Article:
No doubt that technology has already changed the way we work across industries. Construction is among those not spared.
Today, structural and civil engineers have what they call as building information modelling or BIM at their disposal. As defined by the Institution of Structural Engineer, it is centered on utilizing digital tools “to efficiently produce information” in order to allow assets to be constructed, operated and maintained.
Balfour Beatyy, an international infrastructure group is one of the many companies that have embraced such technology. Dean Banks, its managing director for U.K. construction services revealed that it targets a 25% reduction in labor on sites in terms of productivity by the year 2025. This means that people will be laid off and BIM will take over.
“It is doing things smarter,” Banks said. “It’s starting to think about, right at the outset of a build, how you plan it. So using BIM to drive the build, the logistics, looking at what the client actually wants as a finish point so you understand at the outset so there’s less variation.”
Not only that, he said that construction work in many projects will transform over the years.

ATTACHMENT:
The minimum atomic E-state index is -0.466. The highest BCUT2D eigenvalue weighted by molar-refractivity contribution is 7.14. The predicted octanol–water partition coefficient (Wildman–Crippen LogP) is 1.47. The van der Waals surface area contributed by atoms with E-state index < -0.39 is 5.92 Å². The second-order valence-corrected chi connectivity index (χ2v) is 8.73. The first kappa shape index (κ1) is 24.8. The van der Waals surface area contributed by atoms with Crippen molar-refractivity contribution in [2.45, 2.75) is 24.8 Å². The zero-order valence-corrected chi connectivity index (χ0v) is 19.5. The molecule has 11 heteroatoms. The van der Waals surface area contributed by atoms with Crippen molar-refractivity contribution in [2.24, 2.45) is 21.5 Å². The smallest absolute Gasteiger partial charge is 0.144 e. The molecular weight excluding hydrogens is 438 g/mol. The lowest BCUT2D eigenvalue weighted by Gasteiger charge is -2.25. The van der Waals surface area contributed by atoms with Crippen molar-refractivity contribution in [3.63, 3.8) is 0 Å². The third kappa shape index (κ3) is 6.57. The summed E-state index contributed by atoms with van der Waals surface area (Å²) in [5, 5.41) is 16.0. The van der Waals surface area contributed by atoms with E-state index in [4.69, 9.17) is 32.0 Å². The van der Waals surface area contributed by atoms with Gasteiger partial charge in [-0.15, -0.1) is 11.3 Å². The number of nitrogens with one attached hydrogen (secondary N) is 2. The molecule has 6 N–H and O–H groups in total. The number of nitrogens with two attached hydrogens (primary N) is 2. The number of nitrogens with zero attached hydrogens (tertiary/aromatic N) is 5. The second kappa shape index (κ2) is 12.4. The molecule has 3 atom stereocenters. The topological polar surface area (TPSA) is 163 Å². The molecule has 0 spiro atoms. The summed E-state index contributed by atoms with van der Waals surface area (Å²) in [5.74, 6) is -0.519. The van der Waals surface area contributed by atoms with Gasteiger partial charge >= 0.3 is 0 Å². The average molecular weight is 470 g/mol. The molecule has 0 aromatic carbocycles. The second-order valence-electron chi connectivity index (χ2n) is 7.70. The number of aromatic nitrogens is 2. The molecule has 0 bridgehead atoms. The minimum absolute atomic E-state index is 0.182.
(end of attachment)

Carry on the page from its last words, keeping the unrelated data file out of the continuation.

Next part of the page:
“In the future we think that robotics will play a big part,” he added. “We see drones making decisions, we think information modelling will be in place, (and) 3D printing.”
Banks imagines that soon, the construction site will be operated from a control center rather than the engineers checking on-site. Labor will also be much less intensive.
For this, Paul Wilkinson of Institute of Engineering believes that there was a need to invest in the digital skills of the future and think about the end use of assets in a much more joined up way.
“It’s not just about delivering a building, it’s about how it’s going to be operated and maintained for maybe 30, 40, 50, 100 years or more,” he said.